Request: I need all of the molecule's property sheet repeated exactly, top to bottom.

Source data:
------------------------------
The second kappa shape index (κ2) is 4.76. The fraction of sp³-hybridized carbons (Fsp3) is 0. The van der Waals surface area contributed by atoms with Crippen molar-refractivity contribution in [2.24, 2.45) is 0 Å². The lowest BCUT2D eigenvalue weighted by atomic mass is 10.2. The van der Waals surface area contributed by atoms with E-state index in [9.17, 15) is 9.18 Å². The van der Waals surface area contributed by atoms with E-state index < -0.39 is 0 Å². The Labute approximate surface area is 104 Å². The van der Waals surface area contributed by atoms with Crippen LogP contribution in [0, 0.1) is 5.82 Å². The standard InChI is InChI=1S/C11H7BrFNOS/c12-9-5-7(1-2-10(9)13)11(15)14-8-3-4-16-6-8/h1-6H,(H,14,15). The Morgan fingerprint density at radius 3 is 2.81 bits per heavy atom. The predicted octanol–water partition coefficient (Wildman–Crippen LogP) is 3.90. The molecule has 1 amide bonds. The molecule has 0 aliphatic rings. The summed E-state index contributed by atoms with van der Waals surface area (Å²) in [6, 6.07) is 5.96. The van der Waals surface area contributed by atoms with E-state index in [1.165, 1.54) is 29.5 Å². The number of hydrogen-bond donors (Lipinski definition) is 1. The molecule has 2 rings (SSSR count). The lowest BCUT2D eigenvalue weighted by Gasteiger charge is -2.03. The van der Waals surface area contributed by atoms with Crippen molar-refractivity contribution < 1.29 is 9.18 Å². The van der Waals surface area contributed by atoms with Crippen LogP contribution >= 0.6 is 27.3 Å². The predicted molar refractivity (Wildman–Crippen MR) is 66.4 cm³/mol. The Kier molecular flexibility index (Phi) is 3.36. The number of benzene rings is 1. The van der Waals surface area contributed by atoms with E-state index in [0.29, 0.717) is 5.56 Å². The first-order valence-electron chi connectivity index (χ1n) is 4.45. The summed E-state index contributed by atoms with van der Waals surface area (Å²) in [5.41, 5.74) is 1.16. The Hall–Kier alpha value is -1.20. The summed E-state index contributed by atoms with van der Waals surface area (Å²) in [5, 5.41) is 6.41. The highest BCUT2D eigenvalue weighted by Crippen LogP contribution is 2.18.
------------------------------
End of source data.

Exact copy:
The second kappa shape index (κ2) is 4.76. The fraction of sp³-hybridized carbons (Fsp3) is 0. The van der Waals surface area contributed by atoms with Crippen molar-refractivity contribution in [2.24, 2.45) is 0 Å². The lowest BCUT2D eigenvalue weighted by atomic mass is 10.2. The van der Waals surface area contributed by atoms with E-state index in [9.17, 15) is 9.18 Å². The van der Waals surface area contributed by atoms with E-state index < -0.39 is 0 Å². The Labute approximate surface area is 104 Å². The van der Waals surface area contributed by atoms with Crippen LogP contribution in [0, 0.1) is 5.82 Å². The standard InChI is InChI=1S/C11H7BrFNOS/c12-9-5-7(1-2-10(9)13)11(15)14-8-3-4-16-6-8/h1-6H,(H,14,15). The Morgan fingerprint density at radius 3 is 2.81 bits per heavy atom. The predicted octanol–water partition coefficient (Wildman–Crippen LogP) is 3.90. The molecule has 1 amide bonds. The molecule has 0 aliphatic rings. The summed E-state index contributed by atoms with van der Waals surface area (Å²) in [6, 6.07) is 5.96. The van der Waals surface area contributed by atoms with E-state index in [1.165, 1.54) is 29.5 Å². The number of hydrogen-bond donors (Lipinski definition) is 1. The molecule has 2 rings (SSSR count). The lowest BCUT2D eigenvalue weighted by Gasteiger charge is -2.03. The van der Waals surface area contributed by atoms with Crippen molar-refractivity contribution < 1.29 is 9.18 Å². The van der Waals surface area contributed by atoms with Crippen LogP contribution >= 0.6 is 27.3 Å². The predicted molar refractivity (Wildman–Crippen MR) is 66.4 cm³/mol. The Kier molecular flexibility index (Phi) is 3.36. The number of benzene rings is 1. The van der Waals surface area contributed by atoms with E-state index in [0.29, 0.717) is 5.56 Å². The first-order valence-electron chi connectivity index (χ1n) is 4.45. The summed E-state index contributed by atoms with van der Waals surface area (Å²) in [5.41, 5.74) is 1.16. The Hall–Kier alpha value is -1.20. The summed E-state index contributed by atoms with van der Waals surface area (Å²) in [5, 5.41) is 6.41. The highest BCUT2D eigenvalue weighted by Crippen LogP contribution is 2.18.